With our friend Jim visiting last week, we had the opportunity to visit a couple of spots that we’ve heretofore not seen, the standout being the open air museum called Zelve (zel-way). We got there only a half an hour before closing time, but it was long enough to convince us that we need to return and spend an entire afternoon as a homeschooling field trip. Within minutes of our entering the valley, we were slapping our foreheads and muttering, “What an injustice we’ve done to previous visitors by not getting them here. This is awesome like all of Cappadocia is awesome, but somehow it’s even better, bigger, more dramatic.”
Then we dropped all regrets and plowed down the next path. And the next one. And the one after that.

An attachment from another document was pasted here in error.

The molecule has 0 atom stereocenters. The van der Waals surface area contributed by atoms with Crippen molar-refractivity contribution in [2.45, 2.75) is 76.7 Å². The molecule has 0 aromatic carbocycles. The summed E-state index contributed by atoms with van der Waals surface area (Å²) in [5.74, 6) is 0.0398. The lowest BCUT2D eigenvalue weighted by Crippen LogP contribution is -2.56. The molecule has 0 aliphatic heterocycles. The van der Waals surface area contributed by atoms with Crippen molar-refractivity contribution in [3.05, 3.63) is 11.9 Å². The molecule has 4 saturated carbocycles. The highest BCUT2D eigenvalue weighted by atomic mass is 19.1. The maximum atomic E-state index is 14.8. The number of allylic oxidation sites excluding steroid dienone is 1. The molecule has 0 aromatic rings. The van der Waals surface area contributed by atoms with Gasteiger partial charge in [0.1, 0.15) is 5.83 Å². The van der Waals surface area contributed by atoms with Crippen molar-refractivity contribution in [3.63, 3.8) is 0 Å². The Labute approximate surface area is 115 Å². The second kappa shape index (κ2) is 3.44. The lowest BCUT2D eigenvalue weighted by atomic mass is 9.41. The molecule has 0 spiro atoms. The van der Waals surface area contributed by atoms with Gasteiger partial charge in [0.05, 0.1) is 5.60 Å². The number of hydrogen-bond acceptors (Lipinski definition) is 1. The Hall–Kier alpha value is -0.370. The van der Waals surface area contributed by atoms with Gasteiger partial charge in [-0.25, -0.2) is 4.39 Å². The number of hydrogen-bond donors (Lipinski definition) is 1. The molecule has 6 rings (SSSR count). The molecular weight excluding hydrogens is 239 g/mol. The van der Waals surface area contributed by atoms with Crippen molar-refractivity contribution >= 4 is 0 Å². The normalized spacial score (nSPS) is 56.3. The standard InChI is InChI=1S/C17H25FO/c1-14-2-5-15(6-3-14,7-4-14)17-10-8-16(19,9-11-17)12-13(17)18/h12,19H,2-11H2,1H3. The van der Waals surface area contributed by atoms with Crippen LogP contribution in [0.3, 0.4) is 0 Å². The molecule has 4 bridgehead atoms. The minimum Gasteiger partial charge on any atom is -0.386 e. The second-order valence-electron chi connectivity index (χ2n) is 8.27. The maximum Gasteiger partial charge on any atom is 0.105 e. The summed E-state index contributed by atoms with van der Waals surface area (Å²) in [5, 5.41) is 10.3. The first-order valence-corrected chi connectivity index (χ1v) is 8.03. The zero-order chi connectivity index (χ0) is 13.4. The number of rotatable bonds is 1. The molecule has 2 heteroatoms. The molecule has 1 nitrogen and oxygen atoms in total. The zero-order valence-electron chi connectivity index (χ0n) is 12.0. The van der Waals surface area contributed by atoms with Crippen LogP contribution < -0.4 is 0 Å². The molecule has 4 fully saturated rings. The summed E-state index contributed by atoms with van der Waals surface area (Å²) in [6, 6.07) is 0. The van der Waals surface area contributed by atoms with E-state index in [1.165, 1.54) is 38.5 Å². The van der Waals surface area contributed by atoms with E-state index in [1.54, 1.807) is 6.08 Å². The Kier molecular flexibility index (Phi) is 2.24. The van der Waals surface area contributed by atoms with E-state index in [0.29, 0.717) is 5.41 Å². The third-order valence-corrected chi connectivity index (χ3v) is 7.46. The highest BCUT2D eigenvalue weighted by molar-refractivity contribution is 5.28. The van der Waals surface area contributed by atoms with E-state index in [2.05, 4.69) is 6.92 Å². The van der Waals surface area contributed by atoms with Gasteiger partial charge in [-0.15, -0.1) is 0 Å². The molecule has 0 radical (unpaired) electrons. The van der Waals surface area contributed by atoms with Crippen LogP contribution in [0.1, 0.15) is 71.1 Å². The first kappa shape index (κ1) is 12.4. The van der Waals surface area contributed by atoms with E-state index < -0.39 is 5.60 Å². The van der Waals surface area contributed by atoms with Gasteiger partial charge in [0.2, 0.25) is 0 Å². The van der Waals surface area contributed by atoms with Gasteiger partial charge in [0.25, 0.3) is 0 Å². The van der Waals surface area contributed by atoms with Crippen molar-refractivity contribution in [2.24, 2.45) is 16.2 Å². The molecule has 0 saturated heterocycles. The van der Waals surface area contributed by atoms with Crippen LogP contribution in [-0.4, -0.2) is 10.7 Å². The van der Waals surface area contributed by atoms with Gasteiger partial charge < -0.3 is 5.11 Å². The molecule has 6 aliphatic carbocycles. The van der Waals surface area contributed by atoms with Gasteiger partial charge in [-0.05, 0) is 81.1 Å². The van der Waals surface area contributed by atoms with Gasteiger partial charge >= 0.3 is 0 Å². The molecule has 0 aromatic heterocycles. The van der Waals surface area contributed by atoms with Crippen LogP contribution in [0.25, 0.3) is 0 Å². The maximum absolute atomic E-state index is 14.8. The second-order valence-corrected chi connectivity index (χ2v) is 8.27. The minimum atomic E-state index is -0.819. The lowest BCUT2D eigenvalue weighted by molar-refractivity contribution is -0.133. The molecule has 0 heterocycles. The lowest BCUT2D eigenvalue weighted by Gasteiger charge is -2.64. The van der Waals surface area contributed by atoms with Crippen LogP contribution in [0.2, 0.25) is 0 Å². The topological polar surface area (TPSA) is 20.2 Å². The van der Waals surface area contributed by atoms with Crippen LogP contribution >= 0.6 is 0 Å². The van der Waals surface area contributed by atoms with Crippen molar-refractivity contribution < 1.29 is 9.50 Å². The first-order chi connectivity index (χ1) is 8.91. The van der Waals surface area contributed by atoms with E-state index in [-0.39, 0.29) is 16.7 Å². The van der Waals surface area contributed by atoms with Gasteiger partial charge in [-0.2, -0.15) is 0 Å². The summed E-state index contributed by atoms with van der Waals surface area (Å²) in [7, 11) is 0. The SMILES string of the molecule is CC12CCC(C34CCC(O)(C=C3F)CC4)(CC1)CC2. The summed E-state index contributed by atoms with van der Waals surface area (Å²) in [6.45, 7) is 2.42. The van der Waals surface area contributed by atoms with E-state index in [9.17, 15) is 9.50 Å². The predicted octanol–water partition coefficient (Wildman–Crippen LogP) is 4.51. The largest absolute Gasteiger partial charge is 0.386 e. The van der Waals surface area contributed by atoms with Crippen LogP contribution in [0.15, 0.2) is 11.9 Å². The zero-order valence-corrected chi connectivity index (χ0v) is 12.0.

Part of Zelve’s appeal, outside of its visual impact, is that it was an inhabited town until 1952, at which point the goverment mandatorily evacuated the place (erosion and time cause collapses) and resettled its citizens a few kilometers away, in apartment complexes. I’m thinking those citizens suffered some serious culture shock with the transition from cave living to light switches.
Anyhow, it catches my fancy to think that we were tromping around a town that was full of open cooking fires, rugs for doors, communal sleeping spaces–all providing an unbroken connection to an ancient lifestyle–pretty much until Elvis hit the Ed Sullivan show.